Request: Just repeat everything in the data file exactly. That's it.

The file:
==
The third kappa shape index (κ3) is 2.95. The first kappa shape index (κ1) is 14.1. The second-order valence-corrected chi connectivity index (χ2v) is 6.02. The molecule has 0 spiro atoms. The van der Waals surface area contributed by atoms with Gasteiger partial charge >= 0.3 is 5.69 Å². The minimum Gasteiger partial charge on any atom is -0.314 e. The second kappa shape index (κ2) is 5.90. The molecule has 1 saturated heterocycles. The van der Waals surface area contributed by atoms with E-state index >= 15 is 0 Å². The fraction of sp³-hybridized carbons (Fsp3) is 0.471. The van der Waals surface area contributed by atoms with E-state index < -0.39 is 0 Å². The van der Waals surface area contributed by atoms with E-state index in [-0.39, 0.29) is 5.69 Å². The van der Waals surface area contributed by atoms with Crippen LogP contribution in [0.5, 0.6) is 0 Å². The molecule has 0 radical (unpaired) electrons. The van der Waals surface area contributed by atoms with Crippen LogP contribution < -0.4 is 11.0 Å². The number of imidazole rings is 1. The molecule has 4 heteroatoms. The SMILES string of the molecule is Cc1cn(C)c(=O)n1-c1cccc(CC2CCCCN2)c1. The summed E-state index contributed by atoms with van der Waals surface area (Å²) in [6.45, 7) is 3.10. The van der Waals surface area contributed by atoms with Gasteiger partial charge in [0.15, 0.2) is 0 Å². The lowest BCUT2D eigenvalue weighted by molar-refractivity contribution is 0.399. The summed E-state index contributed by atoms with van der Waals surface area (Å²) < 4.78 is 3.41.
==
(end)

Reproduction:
The third kappa shape index (κ3) is 2.95. The first kappa shape index (κ1) is 14.1. The second-order valence-corrected chi connectivity index (χ2v) is 6.02. The molecule has 0 spiro atoms. The van der Waals surface area contributed by atoms with Gasteiger partial charge >= 0.3 is 5.69 Å². The minimum Gasteiger partial charge on any atom is -0.314 e. The second kappa shape index (κ2) is 5.90. The molecule has 1 saturated heterocycles. The van der Waals surface area contributed by atoms with E-state index >= 15 is 0 Å². The fraction of sp³-hybridized carbons (Fsp3) is 0.471. The van der Waals surface area contributed by atoms with E-state index < -0.39 is 0 Å². The van der Waals surface area contributed by atoms with E-state index in [-0.39, 0.29) is 5.69 Å². The van der Waals surface area contributed by atoms with Crippen LogP contribution in [0.5, 0.6) is 0 Å². The molecule has 0 radical (unpaired) electrons. The van der Waals surface area contributed by atoms with Crippen LogP contribution < -0.4 is 11.0 Å². The number of imidazole rings is 1. The molecule has 4 heteroatoms. The SMILES string of the molecule is Cc1cn(C)c(=O)n1-c1cccc(CC2CCCCN2)c1. The summed E-state index contributed by atoms with van der Waals surface area (Å²) in [6.45, 7) is 3.10. The van der Waals surface area contributed by atoms with Gasteiger partial charge in [0.15, 0.2) is 0 Å². The lowest BCUT2D eigenvalue weighted by molar-refractivity contribution is 0.399. The summed E-state index contributed by atoms with van der Waals surface area (Å²) < 4.78 is 3.41.